Israeli-American film-maker Yaron Zilberman there were plenty of moments in the creation of Performance that were markedly different from his only previous feature, a documentary called Watermarks. That film was about a Jewish women’s swim team in Vienna in the 1930s.
Performance, set in present-day Manhattan, is fiction. It’s a drama about a string quartet that, after many years together, is forced to change when its founder is diagnosed with a terminal illness.
Dramas about a string quartet are rare. But what also makes Performance stand out is the A-list cast Zilberman got.
The quartet’s founder, cellist Peter Mitchell, is played by Christopher Walken. Philip Seymour Hoffman plays a violinist and his wife, played by Catherine Keener, is the violist. Israeli-Ukrainian actor Mark Ivanir is first violinist.
But there was one moment in particular for Zilberman, who also co-wrote the screenplay, that stood out as a reminder that making Performance was on a whole new level. It was even before the cameras rolled.
An important scene in the film takes place in a concert hall off The Metropolitan Museum of Art in New York. One day, Zilberman and Walken quietly walked into the museum during opening hours so the director could explain what he had envisaged.
“I wanted him to feel if it would be the right space. We walked in quite naively – or at least I was naive about it – but the moment we got in everyone was in awe: ‘Christopher Walken is in the museum’.
“There was like this murmur all over: ‘Christopher Walken. Christopher Walken’. Immediately I realised that I had to become his bodyguard right there because, if I don’t, there’s going to be a mess. And that’s what I did. I moved fast in front of him and created a path so we could walk quickly to the concert hall.”
He admits that having a big-name cast for his first drama was initially “a little bit intimidating”.
“It’s in the sense that you know what’s at stake and they are so great. You’ve got to be a director on par with their quality and to challenge them.
“On the other hand, it is very comforting that you know that you have such great actors on set and they are going to do brilliant things. It gives you a level of confidence in what’s going to happen. It’s that combination. In retrospect, it was a rewarding and exceptional experience.”
Zilberman does have some direct experience of being a classical musician.
He played the cello for a year “but I can’t call myself a musician. I know how to approach the instrument”.
It was as much about loving quartets.
When he was a teenager he was given a mix tape of jazz music, including John Coltrane and Miles Davis, and played it while driving. When the tape automatically switched to side two, instead of jazz, Zilberman heard a classical piano trio. “The music was so beautiful, and the way the instruments interacted. It was mind-blowing for me.
“From that I started a whole journey of listening to chamber music for trios to quartets. Once I listened to a quartet I realised for me it was important emotionally and intellectually.”
For people who follow string quartets, there’s plenty to enjoy in Performance and it clearly shows how important each musician is in relation to each other and the music they play. One of the driving forces to the story is the belief of Seymour Hoffman’s character that it’s time he played first violin rather than continue to be, literally, second fiddle.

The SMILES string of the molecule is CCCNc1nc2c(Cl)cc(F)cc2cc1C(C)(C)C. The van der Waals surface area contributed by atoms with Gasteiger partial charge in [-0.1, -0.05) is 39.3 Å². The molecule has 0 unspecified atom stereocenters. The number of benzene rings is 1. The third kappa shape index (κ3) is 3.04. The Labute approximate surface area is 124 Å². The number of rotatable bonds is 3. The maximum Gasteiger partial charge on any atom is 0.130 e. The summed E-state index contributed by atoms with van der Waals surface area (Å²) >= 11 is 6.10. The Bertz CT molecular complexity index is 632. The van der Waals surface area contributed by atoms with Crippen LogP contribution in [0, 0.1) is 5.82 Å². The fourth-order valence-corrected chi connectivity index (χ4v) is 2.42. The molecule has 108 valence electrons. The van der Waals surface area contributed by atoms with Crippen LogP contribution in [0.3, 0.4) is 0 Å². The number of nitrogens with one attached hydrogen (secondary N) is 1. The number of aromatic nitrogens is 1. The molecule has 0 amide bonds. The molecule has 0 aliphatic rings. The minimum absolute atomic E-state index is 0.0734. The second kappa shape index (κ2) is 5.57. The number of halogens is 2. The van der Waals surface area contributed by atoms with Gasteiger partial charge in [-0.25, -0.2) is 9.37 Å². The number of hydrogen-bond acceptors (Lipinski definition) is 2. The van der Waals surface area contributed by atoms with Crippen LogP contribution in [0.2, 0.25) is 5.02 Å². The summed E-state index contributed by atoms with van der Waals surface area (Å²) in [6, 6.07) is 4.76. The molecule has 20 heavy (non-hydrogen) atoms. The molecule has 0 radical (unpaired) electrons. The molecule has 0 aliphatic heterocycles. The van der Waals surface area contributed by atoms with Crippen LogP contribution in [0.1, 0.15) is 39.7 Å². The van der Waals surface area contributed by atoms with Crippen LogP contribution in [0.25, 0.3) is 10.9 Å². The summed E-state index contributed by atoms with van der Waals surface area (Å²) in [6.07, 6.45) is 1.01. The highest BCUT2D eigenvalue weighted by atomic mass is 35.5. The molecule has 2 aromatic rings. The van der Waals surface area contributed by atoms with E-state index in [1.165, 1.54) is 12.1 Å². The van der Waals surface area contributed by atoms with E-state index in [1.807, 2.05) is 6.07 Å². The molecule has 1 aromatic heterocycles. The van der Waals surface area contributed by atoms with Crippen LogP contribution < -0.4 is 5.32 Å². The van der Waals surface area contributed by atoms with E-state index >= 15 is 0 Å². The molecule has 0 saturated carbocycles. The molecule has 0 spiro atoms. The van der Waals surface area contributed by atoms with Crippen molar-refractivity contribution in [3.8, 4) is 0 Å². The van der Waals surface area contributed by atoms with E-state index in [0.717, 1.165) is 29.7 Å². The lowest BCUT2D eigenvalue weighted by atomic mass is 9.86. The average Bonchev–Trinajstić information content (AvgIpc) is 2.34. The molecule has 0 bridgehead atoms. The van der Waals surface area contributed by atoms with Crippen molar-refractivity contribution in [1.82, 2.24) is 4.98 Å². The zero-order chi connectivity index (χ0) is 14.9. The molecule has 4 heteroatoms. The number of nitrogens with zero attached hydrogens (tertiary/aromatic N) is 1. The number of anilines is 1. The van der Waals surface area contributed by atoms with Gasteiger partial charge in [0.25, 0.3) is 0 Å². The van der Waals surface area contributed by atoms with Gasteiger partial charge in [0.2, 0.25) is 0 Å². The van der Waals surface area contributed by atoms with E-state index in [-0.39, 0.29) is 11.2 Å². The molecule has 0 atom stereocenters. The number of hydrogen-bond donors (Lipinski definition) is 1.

But Zilberman was conscious from the start that the story had to appeal to people who didn’t follow classical music or string quartets. “I tried to tell a family story in a fresh way. First and foremost I had to tell a story about family. It’s like first violin and second violin is older brother, younger brother. There’s the husband and wife and [Walken as] the father figure and what happens when you have illness in the family. There’s a King Lear dynamic where he’s dividing the kingdom. It’s like a family business, so to speak.”
The film also includes young British actress Imogen Poots as Seymour Hoffman and Keener’s daughter. She’s an aspiring musician, but believes her parents were more focused on the quartet than raising her.
Zilberman says one reason for that aspect was to show the sacrifices classical musicians make for their careers and the impact it can have on families. “I wanted to look at it from a fresh perspective.”
But how did Zilberman land such big names The film-maker credits agents, his producers and his casting director – who had worked often for director Paul Thomas Anderson, who had cast Seymour Hoffman recently in The Master. Some of it was luck. Seymour Hoffman was keen but had to pull out due to other film commitments and was replaced by Ethan Hawke. Then Hawke had other commitments, but Seymour Hoffman was again available.
Zilberman says one reason Walken was keen to play a cellist was because it was so unlike the larger-than-life and often off-kilter roles most people are familiar with him in movies.
“We had a great meeting. We listened to [Beethoven’s] Opus 131 together and commented on the music and the drama relative to the music and it started to emerge. That’s how it came about.
“He was looking at the time to play a role of what he called ‘a normal person’, as opposed to one with a gun.”
Performance is screening now.